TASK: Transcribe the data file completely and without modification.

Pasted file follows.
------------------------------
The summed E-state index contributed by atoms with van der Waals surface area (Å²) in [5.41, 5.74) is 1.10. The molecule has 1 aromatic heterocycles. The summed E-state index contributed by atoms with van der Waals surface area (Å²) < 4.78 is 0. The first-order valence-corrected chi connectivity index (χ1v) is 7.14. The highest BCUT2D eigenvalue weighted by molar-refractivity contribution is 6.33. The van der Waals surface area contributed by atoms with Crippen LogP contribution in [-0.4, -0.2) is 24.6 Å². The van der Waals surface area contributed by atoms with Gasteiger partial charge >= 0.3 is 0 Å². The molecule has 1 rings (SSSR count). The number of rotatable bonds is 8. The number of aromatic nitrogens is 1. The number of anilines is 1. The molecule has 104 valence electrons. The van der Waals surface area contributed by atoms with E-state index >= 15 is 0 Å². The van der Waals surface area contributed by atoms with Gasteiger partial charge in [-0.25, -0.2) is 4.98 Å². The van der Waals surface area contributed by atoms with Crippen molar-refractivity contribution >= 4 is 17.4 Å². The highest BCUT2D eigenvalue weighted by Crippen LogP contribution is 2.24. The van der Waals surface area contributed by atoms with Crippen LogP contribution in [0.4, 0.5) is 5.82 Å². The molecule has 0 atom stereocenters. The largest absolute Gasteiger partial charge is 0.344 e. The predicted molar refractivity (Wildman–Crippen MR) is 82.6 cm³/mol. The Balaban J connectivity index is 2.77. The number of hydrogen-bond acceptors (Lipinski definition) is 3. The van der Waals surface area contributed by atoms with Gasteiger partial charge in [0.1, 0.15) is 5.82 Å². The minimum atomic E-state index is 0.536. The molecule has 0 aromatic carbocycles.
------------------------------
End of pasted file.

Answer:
The summed E-state index contributed by atoms with van der Waals surface area (Å²) in [5.41, 5.74) is 1.10. The molecule has 1 aromatic heterocycles. The summed E-state index contributed by atoms with van der Waals surface area (Å²) < 4.78 is 0. The first-order valence-corrected chi connectivity index (χ1v) is 7.14. The highest BCUT2D eigenvalue weighted by molar-refractivity contribution is 6.33. The van der Waals surface area contributed by atoms with Crippen LogP contribution in [-0.4, -0.2) is 24.6 Å². The van der Waals surface area contributed by atoms with Gasteiger partial charge >= 0.3 is 0 Å². The molecule has 1 rings (SSSR count). The number of rotatable bonds is 8. The number of aromatic nitrogens is 1. The number of anilines is 1. The molecule has 104 valence electrons. The van der Waals surface area contributed by atoms with E-state index >= 15 is 0 Å². The van der Waals surface area contributed by atoms with Gasteiger partial charge in [-0.25, -0.2) is 4.98 Å². The van der Waals surface area contributed by atoms with Crippen molar-refractivity contribution >= 4 is 17.4 Å². The highest BCUT2D eigenvalue weighted by Crippen LogP contribution is 2.24. The van der Waals surface area contributed by atoms with Crippen LogP contribution in [0.4, 0.5) is 5.82 Å². The molecule has 0 atom stereocenters. The largest absolute Gasteiger partial charge is 0.344 e. The predicted molar refractivity (Wildman–Crippen MR) is 82.6 cm³/mol. The Balaban J connectivity index is 2.77. The number of hydrogen-bond acceptors (Lipinski definition) is 3. The van der Waals surface area contributed by atoms with Gasteiger partial charge in [0.1, 0.15) is 5.82 Å². The minimum atomic E-state index is 0.536. The molecule has 0 aromatic carbocycles.